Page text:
The Khoja Shia Ithna-Asheries of East Africa (Paperback)
The Khojas were generally regarded as part of the Indian Gujarati mercantile castes known as Lohanas and Bhatias who due to famine, as well as trading opportunities, migrated to Zanzibar in the 1830s and then to other parts of East Africa. They found themselves questioning their socio-religious identity amidst major struggles in the 19th and 20th centuries; living under British and German colonial rule, contending with the Omani sultanate and dealing with the proclamations of Aga Khan III who forbade interaction between Khoja Ismailis and Khoja Shia Ithna-Asheries. Their migration turned into a quest for faith, communal happiness and economic stability. In this extensively-researched work based on Gujarati sources, Dr Sibtain Panjwani captures 100 years of history of the early Khojas who migrated from India to East-Africa and initially were - arguably - a distinct blend of Hindu and Muslim being influenced by the Satpanth tradition.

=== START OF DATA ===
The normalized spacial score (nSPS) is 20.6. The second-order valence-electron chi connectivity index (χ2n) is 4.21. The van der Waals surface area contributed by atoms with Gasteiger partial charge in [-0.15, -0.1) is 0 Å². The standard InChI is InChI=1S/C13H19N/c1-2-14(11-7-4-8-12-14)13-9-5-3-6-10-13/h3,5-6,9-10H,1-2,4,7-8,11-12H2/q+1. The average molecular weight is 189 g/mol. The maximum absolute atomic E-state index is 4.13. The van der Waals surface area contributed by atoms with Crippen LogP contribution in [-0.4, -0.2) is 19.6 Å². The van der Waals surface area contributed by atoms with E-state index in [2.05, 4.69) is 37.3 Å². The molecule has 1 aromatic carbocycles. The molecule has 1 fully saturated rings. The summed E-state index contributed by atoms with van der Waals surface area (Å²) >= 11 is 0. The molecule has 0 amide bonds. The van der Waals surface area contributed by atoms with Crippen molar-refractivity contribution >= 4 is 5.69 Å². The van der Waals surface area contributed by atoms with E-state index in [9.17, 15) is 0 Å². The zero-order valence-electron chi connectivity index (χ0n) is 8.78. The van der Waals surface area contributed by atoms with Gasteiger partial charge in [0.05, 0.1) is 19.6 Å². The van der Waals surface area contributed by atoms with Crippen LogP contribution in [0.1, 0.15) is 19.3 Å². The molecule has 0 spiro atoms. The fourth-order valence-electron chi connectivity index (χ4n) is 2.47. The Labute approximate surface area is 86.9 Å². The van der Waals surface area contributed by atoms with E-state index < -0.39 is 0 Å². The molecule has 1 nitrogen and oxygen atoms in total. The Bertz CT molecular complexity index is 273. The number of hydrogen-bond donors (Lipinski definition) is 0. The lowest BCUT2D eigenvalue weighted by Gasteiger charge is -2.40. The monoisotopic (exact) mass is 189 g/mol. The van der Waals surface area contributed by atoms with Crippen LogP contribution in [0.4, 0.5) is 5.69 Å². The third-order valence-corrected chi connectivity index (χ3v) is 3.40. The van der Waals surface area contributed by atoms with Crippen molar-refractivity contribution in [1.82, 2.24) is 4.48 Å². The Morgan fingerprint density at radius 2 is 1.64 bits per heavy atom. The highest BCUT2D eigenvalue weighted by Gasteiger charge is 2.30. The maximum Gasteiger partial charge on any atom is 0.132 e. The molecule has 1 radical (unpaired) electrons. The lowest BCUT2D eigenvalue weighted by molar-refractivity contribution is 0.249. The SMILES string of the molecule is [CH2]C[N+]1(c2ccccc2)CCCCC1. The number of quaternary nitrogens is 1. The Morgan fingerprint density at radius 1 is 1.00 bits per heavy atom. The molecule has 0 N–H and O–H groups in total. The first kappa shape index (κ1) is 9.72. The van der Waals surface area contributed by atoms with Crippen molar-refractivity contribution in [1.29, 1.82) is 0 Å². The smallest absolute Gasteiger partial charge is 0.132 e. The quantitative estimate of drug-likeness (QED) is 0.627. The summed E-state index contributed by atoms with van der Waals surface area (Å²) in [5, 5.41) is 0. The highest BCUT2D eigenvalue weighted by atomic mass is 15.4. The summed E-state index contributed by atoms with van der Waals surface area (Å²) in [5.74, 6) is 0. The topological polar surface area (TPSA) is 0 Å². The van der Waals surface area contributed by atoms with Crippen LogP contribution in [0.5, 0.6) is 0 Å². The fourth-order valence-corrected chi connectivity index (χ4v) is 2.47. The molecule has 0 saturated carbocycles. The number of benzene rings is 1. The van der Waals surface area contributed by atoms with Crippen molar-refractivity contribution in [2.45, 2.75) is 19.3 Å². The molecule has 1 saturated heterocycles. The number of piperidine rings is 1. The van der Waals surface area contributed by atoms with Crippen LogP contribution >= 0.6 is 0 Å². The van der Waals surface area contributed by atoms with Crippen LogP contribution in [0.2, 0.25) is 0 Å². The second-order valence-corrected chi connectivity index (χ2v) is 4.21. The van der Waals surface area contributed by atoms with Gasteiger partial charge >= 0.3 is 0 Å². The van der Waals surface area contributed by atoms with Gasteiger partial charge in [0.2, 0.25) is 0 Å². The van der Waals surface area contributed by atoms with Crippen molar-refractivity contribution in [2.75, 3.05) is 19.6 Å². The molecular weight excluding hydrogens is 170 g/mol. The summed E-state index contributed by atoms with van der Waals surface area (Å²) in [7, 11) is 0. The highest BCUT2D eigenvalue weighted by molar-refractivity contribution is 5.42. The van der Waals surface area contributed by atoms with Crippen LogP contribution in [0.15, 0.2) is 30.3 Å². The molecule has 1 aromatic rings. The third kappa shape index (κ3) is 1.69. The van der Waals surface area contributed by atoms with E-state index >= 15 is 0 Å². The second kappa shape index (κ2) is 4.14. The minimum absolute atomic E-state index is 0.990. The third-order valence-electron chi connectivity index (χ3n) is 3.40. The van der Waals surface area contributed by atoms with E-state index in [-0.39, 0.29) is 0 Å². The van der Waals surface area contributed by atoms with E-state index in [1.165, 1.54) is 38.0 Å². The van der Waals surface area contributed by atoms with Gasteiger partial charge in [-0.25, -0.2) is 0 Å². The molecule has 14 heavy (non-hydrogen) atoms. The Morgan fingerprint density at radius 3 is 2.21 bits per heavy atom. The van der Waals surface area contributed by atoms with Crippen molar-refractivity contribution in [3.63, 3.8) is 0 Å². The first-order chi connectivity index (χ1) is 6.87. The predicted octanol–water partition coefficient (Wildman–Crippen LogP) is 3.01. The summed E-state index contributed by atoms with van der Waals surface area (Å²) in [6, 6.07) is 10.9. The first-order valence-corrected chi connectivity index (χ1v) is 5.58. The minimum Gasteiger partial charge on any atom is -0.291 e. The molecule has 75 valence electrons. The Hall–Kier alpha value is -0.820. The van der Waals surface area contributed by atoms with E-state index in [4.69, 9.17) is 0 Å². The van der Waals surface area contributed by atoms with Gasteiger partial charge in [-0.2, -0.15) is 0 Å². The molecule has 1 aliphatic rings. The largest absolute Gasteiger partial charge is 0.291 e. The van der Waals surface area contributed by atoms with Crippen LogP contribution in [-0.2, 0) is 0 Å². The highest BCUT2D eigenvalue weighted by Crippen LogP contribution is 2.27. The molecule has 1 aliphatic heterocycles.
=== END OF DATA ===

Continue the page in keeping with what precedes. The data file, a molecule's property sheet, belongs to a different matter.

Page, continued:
Dr Sibtain Panjwani is a historian specialising in Khoja Shia Ithna-Asheri Muslim heritage. After obtaining qualifications in dentistry, law and medical ethics from the University of Manchester, King's College London and the University of Essex, he became the Secretary General of the World Federation KSIMC from 1997 to 2003. There he worked closely with Mulla Asgharali M M Jaffer focusing on the Khoja diaspora. He is the director of The Awakening Project(c) which focuses on Khoja community development and he delivers lectures on Gujarati exegesis of the Qur'an and Islamic bioethics.
Dr Imranali Panjwani is a Senior Lecturer in Law at Anglia Ruskin University and Head of Diverse Legal Consulting, UK where he writes country expert reports for asylum seekers.